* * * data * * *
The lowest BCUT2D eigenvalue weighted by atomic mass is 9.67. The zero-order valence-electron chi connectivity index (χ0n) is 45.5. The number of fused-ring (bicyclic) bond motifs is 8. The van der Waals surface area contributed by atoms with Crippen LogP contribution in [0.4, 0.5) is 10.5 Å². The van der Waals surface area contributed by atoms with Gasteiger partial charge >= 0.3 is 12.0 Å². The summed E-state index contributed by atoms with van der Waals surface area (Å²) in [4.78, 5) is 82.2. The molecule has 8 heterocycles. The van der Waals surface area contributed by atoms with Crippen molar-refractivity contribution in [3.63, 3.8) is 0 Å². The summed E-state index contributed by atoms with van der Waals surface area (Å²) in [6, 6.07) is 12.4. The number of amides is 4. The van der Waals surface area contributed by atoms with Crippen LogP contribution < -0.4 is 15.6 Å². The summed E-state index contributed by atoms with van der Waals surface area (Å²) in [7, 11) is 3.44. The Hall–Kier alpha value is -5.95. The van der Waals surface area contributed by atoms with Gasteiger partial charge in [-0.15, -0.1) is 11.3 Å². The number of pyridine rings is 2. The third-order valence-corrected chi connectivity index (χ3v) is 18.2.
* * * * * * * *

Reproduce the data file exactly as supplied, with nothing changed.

The lowest BCUT2D eigenvalue weighted by atomic mass is 9.67. The zero-order valence-electron chi connectivity index (χ0n) is 45.5. The number of fused-ring (bicyclic) bond motifs is 8. The van der Waals surface area contributed by atoms with Crippen LogP contribution in [0.4, 0.5) is 10.5 Å². The van der Waals surface area contributed by atoms with Gasteiger partial charge >= 0.3 is 12.0 Å². The summed E-state index contributed by atoms with van der Waals surface area (Å²) in [4.78, 5) is 82.2. The molecule has 8 heterocycles. The van der Waals surface area contributed by atoms with Crippen molar-refractivity contribution in [3.63, 3.8) is 0 Å². The summed E-state index contributed by atoms with van der Waals surface area (Å²) in [6, 6.07) is 12.4. The number of amides is 4. The van der Waals surface area contributed by atoms with Crippen LogP contribution < -0.4 is 15.6 Å². The summed E-state index contributed by atoms with van der Waals surface area (Å²) in [7, 11) is 3.44. The Hall–Kier alpha value is -5.95. The van der Waals surface area contributed by atoms with Gasteiger partial charge in [-0.15, -0.1) is 11.3 Å². The number of pyridine rings is 2. The third-order valence-corrected chi connectivity index (χ3v) is 18.2.